Voted Best Answer
Oct 12, 2016 - 10:03 AM
The business critical subscriptions, the really expensive subscriptions and the subscriptions with large number of users are the ones you need to focus on.
Again, you need to read each contract carefully and make sure you understand the risks associated with it... these will differ for each product eg if it's business critical, what are the things that might make the vendor switch off access? If you decide to migrate away from the vendor, how much time do you have to get the data out? On the other hand, if the subscription is really expensive and / or you have a large number of users, you will need to manage access carefully and ensure your joiners movers leavers process is integrated tightly with the product to ensure you don't waste money on unused subscriptions.
Once you've done the risk analysis and understood WHAT you need to manage, then, and only then, might you think about putting some sort of SaaS management tool in place.
And that's JUST SaaS!!! Where you have IaaS or PaaS, you will find configuration management suddenly becomes hugely important in ensuring these are managed properly. I've used System Centre in Azure, but it's not enough on its own - the beaty of cloud is that you can switch VMs off over night to save loads of money, for instance, but you need configuration management to tell you which ones are OK to switch off!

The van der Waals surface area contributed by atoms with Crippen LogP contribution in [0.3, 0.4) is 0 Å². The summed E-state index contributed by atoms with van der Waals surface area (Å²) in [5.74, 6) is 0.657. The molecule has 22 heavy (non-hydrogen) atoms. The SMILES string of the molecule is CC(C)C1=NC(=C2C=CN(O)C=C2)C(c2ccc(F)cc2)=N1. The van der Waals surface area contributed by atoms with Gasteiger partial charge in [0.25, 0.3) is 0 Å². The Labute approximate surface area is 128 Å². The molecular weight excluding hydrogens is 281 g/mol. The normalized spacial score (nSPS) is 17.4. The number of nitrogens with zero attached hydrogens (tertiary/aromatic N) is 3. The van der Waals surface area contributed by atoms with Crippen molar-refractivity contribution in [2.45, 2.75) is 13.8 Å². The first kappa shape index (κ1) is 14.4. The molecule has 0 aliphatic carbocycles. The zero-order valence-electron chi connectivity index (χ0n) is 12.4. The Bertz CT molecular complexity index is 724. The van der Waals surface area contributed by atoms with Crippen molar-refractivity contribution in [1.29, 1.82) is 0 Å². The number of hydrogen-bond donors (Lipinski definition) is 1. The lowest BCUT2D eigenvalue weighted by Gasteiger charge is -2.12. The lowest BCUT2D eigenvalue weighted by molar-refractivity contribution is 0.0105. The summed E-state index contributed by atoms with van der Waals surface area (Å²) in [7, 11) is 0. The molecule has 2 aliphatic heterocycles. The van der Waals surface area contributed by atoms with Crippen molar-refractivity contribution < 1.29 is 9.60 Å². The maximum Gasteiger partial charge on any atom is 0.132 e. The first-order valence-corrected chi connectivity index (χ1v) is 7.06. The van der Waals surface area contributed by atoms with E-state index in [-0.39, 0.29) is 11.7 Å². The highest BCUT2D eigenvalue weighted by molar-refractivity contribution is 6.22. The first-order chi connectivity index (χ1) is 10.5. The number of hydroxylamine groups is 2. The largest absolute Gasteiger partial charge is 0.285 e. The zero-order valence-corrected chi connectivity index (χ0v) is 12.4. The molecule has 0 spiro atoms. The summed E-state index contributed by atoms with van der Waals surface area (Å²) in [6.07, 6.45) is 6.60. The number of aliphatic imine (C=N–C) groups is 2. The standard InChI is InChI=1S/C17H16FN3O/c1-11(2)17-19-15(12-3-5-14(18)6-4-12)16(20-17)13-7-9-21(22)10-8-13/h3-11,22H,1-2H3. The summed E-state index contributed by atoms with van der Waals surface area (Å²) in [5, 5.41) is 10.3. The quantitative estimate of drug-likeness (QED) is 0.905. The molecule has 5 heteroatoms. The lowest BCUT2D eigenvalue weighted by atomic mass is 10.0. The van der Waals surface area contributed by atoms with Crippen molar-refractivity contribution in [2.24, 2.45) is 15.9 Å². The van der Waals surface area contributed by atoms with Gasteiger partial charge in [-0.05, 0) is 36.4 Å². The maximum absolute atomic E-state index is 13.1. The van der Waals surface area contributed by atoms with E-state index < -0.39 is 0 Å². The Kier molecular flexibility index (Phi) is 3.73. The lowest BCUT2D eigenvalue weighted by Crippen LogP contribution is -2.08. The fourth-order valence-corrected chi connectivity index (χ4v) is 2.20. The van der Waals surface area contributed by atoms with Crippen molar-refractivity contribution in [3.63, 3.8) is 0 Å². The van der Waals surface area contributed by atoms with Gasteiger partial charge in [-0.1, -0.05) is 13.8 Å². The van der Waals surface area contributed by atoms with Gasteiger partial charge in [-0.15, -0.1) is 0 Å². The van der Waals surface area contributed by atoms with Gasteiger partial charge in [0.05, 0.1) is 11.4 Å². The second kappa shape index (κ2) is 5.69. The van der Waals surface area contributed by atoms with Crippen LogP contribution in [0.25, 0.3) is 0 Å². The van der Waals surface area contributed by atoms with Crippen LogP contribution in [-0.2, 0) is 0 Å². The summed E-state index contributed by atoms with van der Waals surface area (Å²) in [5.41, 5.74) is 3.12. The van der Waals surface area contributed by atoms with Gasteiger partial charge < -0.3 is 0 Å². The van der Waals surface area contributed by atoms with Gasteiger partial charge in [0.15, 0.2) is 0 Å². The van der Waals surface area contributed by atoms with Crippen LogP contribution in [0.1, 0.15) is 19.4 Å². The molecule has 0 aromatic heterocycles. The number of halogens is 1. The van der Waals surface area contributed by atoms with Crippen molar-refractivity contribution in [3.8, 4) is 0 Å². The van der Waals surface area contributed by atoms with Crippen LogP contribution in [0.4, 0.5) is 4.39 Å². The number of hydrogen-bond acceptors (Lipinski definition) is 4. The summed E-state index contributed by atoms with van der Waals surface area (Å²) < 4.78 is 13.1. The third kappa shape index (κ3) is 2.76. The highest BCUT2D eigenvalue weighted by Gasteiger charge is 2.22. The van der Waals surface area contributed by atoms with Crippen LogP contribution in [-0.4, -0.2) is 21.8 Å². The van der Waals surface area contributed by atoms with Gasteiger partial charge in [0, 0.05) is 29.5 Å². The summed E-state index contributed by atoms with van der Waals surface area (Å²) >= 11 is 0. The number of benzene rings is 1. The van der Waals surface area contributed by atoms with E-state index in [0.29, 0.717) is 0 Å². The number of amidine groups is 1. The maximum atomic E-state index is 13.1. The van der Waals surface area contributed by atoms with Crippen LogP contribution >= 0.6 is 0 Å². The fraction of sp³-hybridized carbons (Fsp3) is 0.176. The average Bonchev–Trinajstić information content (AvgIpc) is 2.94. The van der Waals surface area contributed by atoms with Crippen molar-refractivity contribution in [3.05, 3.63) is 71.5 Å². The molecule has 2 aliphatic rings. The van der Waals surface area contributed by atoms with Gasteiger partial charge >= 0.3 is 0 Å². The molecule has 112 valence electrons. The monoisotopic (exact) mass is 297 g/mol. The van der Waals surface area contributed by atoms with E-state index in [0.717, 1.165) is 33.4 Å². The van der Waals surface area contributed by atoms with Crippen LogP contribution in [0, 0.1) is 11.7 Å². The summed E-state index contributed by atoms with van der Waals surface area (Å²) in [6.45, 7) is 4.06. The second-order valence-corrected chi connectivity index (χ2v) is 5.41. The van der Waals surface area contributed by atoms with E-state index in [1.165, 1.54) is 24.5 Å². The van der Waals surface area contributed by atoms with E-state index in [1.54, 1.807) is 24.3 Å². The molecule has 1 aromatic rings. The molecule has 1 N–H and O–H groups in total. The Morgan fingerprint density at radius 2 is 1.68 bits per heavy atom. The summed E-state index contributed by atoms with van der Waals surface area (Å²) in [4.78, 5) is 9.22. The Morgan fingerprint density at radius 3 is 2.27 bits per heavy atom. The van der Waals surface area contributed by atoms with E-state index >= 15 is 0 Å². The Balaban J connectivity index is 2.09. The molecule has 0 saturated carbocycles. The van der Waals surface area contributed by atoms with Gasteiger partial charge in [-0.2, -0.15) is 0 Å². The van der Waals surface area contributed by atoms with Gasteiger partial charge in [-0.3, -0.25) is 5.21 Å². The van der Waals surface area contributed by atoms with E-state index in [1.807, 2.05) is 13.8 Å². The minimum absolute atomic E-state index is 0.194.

Cloud just makes things a load more complicated, and personally the key to managing it is probably not tools but your relationship with your service management colleagues and your application business owners. The tools to manage subscriptions and switch off machines overnight are mostly built into the products, and so a good process will make management possible. However the really important bit is making the right decisions about who should use the products, how and when, and you can only do that when you work closely with ITSM and the application users.
It's a brave new world for us all!